Technology innovations have revolutionised the way we do a number of things, and using the toilet is no different.
The world has come very far from the days of digging the ground to pass excreta. There were also the days of pit and bucket latrines. The times when these were the common bathroom options are, thankfully, long gone. There is also a generation that probably never saw it or used it.
The toilet as we know it right now is the giant porcelain chair that is everywhere. Bathrooms in malls, shops, restaurants, offices and even public spaces have it.
The toilet uses the mechanism of simply getting filled up with gallons of water every day to help get rid of urine and faeces never to resurface again. This is something called the municipal wastewater treatment plant that these wastes go to every time you flush your toilet.
What has changed about the toilet?
The flush toilet that we use daily and cannot think of living without was first patented in 1775. A Scottish watchmaker called Alexander Cumming thought up the idea. It was an altered version of the Sir John Harrington design made for Queen Elizabeth in 1592.
Cumming’s version had an S-shaped pipe that helped to trap the bad odours emitted from the human body. Since then, there have been new inventions like self-flushing toilets, heated seats and vacuum potties that are used on trains and airplanes.
But the design has pretty much stayed constant, and not much has been done to drastically improve it. This is most likely because it is a poop case of “if it isn’t broken, then why fix it?”
A professor at the University of Illinois, USA, Deana McDonagh, said,
“The toilet has remained relatively unexplored, I think because we are failing to realise that, to quote a British saying, ‘where there is muck, there is brass.’ We are failing to see the potential opportunity our modest toilet is offering us because the notion of immersing yourself in such a product makes us all feel so uncomfortable.”
How it all began
In the Roman empire back in 315 BCE, passing out waste was an opportunity to relax. The Romans even had public toilets where they had conversations and caught up with friends.
Fast forward to medieval England where people used private potties that they threw its content out the window. It was not very hygienic and pleasant. The bourgeoise people in that society had a closet out the castle with a hole that emptied into a cesspit.
These forms of human waste management were so unhygienic that it pretty much caused the outbreak of different forms of diseases. There were a lot of deaths in the 19th Century among Europeans, from cholera, typhoid and other deadly waterborne diseases. More than half of the population at the time died before the age of five.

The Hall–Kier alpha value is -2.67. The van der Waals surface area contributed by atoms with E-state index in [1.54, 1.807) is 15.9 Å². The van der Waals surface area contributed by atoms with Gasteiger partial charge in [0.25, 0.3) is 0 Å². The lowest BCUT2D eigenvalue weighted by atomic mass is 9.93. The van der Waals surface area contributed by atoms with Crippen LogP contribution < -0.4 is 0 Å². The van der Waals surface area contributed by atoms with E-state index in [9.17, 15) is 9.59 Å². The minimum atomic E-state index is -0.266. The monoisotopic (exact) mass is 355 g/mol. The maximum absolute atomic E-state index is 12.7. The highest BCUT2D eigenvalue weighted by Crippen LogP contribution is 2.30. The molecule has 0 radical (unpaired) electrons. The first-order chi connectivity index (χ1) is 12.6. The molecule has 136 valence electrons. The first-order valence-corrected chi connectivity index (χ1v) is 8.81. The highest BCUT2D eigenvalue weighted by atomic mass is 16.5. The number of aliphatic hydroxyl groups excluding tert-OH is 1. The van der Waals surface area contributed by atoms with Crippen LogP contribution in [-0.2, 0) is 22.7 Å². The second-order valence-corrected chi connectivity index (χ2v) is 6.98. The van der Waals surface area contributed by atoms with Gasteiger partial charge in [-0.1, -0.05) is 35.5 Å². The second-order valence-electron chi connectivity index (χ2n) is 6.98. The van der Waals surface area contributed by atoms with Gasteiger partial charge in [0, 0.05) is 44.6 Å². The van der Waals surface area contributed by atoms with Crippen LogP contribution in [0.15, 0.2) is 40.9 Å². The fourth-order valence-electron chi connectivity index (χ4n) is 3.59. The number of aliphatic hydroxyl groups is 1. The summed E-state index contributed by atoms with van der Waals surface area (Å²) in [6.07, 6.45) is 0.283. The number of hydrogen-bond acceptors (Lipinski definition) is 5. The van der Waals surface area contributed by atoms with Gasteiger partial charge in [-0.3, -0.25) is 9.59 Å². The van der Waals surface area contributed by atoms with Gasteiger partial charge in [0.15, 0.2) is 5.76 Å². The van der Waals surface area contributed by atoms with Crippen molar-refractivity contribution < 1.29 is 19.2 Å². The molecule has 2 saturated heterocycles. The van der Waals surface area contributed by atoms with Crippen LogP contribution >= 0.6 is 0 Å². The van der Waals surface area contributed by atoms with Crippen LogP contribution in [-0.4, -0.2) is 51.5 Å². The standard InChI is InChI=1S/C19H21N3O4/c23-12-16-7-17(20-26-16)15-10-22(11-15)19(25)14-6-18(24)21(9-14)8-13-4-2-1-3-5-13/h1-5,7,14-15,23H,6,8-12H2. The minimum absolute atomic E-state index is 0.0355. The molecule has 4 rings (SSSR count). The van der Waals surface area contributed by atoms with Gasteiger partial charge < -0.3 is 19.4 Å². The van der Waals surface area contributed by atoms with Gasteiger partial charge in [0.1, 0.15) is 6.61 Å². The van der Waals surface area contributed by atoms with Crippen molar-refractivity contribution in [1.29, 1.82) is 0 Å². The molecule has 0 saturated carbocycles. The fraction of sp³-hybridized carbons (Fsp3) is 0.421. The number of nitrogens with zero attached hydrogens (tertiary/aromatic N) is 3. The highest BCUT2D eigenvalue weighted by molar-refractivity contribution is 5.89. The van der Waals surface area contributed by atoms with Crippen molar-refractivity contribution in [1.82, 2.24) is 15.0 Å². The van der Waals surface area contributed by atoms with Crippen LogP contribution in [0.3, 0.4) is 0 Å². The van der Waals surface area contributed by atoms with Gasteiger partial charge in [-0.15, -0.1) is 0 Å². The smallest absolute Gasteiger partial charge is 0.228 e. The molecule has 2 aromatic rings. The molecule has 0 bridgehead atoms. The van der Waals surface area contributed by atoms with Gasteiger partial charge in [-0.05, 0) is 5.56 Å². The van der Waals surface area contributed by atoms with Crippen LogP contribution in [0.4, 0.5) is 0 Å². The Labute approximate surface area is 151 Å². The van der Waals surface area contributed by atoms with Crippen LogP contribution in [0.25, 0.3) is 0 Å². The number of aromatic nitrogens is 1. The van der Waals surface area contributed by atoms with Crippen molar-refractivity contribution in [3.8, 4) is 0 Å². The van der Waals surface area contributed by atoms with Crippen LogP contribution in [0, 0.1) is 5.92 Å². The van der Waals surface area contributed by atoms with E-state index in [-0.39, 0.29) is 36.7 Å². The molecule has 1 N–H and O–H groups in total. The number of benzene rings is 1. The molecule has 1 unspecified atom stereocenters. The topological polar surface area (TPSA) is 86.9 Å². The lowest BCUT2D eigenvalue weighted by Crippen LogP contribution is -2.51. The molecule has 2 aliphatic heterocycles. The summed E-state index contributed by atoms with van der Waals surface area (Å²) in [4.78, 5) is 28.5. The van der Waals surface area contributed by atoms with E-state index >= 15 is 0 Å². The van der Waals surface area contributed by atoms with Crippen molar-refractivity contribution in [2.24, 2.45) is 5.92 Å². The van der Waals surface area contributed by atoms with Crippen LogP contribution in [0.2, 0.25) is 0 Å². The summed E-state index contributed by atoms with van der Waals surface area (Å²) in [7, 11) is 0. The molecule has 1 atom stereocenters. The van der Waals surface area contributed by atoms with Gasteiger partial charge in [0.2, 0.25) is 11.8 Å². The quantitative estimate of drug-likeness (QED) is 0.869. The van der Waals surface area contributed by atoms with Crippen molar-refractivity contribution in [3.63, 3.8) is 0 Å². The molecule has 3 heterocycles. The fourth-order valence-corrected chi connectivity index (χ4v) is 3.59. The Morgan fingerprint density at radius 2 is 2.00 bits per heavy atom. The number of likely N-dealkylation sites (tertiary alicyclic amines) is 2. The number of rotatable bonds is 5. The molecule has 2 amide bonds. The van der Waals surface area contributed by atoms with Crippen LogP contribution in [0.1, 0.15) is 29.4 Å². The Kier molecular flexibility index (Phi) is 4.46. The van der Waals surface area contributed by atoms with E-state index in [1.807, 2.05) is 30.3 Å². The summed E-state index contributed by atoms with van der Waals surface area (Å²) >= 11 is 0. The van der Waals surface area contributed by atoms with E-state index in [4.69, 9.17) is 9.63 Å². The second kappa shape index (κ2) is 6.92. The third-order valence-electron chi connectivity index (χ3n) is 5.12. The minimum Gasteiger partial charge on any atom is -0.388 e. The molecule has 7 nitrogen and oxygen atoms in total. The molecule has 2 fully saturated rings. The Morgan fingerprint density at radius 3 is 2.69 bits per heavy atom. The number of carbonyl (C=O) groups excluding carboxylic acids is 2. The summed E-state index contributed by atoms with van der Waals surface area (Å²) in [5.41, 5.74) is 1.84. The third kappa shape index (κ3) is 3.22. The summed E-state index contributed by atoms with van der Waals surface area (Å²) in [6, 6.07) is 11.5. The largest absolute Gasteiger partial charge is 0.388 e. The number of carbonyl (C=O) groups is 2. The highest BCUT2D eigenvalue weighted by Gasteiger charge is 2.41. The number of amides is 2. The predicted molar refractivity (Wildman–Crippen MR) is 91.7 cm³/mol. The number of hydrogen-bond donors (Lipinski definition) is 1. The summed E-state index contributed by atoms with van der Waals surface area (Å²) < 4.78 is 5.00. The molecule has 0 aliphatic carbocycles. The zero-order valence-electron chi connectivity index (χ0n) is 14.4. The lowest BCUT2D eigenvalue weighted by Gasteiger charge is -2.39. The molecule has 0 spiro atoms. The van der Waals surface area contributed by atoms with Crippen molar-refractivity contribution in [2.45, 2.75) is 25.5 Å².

The deaths made it imperative that a more sanitary way of getting rid of human waste be made. It was this period that the British parliament commissioned the construction of the sewer in London. They completed this in 1865.
It greatly made the world saner as more people started to embrace the idea and the deaths reduced immensely. It was also this period that Cumming, and later Thomas Crapper, introduced different variations of the toilet.
This fast became a standard for every home to have. But the truth is that not a lot has changed ever since.
What should change?
McDonagh has some great ideas into what the future of toilets should be. Like everything else that is getting the influence of technological advancements, the toilet is too important to be left behind.
“As individuals are taking more responsibility for their health, eating habits and wellbeing, the bathroom offers a somewhat blank canvass for us to integrate intuitive technology to support the individual. Imagine a toilet that could tell you how hydrated you were, whether you were deficient in particular vitamins, warn you of blood in your stools and changes in your hormones. We literally flush all that information away each day in the form of waste matter.”
The Bill and Melinda Gates Foundation launched a challenge in 2011. It was tagged, “Reinvent the Toilet Challenge.” The next generation of toilets is expected to be able to compost human waste, kill pathogens and do all of these with fewer or no sewer infrastructure. It should also be able to work with limited water and no electricity.
Human waste is also expected to be mined and recycled to make phosphorus, potassium and nitrogen. This can be used for plants and help build things.
What other improvements do you think will be great for the toilets?